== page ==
Steps to help millennials lay a financial foundation
Welcome to Retirement Scan, our daily roundup of retirement news.
Half of millennials invest, and the other half can join them
Investing is easier than millennial workers may think, according to this NerdWallet article. To join the half of millennials who do invest, these employees can lay a financial foundation in a few steps, an expert says. Before investing, they can begin paying down high-interest debts and building up an emergency fund, the CFP says. Their first investments should be for their retirement in 401(k) and IRA plans. After that, it's acceptable for them to invest in individual stocks or use a robo adviser that builds their portfolio, according to the CFP.
A quick summer checkup for 401(k) plans
Summer is a great time for workers to review their 401(k) plans, according to this article in Money. Employees are advised to check whether their portfolio is overweight in stocks, and to rebalance, if necessary. It is also worth revisiting their tax brackets in light of the 2017 tax law. If employees lower their taxable income through higher 401(k) contributions, they may be able to drop a bracket, the article says.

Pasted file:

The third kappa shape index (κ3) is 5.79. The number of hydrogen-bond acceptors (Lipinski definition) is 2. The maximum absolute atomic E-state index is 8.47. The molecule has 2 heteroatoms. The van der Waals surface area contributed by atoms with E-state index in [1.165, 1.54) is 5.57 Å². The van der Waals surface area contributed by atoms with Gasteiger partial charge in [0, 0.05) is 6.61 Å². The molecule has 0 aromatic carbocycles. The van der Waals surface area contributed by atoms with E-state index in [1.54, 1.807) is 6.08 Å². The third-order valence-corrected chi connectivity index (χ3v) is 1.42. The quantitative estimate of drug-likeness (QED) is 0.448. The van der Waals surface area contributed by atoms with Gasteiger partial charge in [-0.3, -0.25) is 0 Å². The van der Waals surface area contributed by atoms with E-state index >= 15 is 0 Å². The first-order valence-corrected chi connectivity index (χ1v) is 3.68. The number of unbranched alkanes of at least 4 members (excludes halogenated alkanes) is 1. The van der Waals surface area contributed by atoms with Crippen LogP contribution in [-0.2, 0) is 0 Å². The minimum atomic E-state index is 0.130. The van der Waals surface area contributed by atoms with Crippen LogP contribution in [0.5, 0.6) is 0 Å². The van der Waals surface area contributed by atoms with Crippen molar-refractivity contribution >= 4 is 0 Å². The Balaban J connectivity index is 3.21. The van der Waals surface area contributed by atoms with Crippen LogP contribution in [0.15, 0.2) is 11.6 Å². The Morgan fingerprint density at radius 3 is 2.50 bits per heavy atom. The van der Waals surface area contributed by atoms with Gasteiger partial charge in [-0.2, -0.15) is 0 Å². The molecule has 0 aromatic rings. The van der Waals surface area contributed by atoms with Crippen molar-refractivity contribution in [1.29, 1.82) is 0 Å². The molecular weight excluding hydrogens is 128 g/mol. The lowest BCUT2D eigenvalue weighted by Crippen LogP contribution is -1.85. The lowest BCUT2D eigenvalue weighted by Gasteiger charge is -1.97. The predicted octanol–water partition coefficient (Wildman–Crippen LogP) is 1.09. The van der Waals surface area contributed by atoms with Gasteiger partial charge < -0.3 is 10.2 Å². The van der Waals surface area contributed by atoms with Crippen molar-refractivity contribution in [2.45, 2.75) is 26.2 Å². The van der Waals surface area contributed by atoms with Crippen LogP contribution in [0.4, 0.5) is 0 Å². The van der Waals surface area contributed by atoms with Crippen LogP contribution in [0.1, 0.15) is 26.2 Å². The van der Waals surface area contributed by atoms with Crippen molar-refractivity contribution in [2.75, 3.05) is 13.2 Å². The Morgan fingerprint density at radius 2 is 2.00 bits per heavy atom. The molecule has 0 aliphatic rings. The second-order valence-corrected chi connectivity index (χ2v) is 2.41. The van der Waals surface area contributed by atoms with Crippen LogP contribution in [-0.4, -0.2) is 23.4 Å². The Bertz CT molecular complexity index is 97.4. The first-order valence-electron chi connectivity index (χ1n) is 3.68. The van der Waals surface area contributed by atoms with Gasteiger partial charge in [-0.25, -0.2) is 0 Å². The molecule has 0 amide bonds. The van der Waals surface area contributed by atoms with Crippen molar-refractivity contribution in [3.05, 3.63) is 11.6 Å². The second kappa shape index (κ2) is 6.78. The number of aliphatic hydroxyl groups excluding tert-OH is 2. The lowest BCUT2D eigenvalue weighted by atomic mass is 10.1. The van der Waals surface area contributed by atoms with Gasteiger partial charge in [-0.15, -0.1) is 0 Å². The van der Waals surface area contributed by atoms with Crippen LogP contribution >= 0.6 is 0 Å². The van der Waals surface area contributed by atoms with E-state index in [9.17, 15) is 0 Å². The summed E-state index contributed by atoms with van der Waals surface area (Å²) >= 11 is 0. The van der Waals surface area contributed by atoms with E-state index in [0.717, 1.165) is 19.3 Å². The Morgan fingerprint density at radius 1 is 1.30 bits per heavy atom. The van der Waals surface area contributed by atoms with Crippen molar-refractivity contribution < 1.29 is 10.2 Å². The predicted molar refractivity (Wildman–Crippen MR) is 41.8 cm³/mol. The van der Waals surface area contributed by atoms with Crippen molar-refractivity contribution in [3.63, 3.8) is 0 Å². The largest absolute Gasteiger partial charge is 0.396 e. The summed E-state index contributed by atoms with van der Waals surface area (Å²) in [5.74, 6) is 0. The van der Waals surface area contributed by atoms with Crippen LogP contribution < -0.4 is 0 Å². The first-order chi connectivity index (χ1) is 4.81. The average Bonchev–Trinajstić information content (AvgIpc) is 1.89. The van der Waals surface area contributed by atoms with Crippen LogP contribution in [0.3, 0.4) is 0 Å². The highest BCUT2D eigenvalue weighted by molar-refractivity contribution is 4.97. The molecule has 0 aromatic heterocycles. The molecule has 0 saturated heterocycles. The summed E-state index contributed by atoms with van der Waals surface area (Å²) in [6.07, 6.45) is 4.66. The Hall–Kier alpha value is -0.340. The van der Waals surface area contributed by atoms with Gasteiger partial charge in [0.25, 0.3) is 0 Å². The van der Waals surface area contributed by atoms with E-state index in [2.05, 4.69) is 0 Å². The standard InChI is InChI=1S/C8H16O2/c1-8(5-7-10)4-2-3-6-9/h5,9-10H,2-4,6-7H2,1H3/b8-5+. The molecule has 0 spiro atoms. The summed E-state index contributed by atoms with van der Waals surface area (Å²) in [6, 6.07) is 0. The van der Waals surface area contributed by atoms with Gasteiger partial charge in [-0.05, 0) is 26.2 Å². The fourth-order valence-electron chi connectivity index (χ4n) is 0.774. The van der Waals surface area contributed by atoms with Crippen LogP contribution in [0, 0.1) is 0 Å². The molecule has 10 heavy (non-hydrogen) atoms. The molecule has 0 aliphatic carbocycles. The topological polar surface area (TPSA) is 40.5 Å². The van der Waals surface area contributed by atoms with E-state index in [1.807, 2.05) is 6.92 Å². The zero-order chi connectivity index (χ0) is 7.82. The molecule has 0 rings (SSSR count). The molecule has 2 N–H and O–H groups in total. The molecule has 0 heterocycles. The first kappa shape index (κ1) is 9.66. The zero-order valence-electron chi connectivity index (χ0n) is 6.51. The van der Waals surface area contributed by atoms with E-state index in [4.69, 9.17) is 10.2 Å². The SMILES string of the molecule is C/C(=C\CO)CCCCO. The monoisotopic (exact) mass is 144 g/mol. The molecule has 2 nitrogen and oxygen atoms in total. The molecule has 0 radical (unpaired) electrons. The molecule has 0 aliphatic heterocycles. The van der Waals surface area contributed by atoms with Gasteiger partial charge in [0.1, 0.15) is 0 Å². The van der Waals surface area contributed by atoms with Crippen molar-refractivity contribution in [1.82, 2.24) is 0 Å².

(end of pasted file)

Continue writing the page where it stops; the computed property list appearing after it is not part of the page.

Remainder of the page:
5 ways employees can lower household spending in retirement
Moving to a fixed income can be frustrating for retirees used to fewer constraints on their budget. But with some lifestyle adjustments, they can stretch their money while still doing what they love, according to this Motley Fool article. Moving to a smaller home saves on energy costs, property taxes and mortgage payments. Driving just one vehicle can cut thousands of dollars from their budget, the article says. Cooking more meals at home and exercising outdoors, instead of paying a gym membership, are two ways retireees can live healthier and save. Entertainment and culture can also be affordable. Many parks, museums and events are free, the article says.
Survivor benefits can bridge employees until retirement — at a cost
By taking a survivor's benefit at age 62, an employee will be paid at that benefit level even if they retire at age 65, according to Forbes columnist Laurence Kotlikoff. Workers who wait until age 65 to claim their benefit will receive a higher amount, and those who do not retire until they are 70 years old will get an even higher payout, according to the article.